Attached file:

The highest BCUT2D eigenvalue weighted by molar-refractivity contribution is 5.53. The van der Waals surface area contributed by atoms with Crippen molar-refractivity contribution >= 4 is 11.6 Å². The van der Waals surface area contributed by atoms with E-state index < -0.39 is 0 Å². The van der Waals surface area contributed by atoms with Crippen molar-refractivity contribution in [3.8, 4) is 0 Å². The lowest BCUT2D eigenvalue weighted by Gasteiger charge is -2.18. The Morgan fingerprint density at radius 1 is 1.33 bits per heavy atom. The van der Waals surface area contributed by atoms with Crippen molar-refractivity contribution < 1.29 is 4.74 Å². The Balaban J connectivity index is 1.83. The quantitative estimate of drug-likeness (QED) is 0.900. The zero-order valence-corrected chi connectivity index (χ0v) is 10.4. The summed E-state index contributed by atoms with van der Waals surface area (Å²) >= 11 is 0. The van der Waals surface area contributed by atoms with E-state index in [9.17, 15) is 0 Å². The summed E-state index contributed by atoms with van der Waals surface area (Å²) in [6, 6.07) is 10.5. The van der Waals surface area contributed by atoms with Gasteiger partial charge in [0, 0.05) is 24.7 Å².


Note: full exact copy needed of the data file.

The highest BCUT2D eigenvalue weighted by molar-refractivity contribution is 5.53. The van der Waals surface area contributed by atoms with Crippen molar-refractivity contribution >= 4 is 11.6 Å². The van der Waals surface area contributed by atoms with E-state index < -0.39 is 0 Å². The van der Waals surface area contributed by atoms with Crippen molar-refractivity contribution in [3.8, 4) is 0 Å². The lowest BCUT2D eigenvalue weighted by Gasteiger charge is -2.18. The Morgan fingerprint density at radius 1 is 1.33 bits per heavy atom. The van der Waals surface area contributed by atoms with Crippen molar-refractivity contribution < 1.29 is 4.74 Å². The Balaban J connectivity index is 1.83. The quantitative estimate of drug-likeness (QED) is 0.900. The zero-order valence-corrected chi connectivity index (χ0v) is 10.4. The summed E-state index contributed by atoms with van der Waals surface area (Å²) >= 11 is 0. The van der Waals surface area contributed by atoms with E-state index in [9.17, 15) is 0 Å². The summed E-state index contributed by atoms with van der Waals surface area (Å²) in [6, 6.07) is 10.5. The van der Waals surface area contributed by atoms with Gasteiger partial charge in [0, 0.05) is 24.7 Å².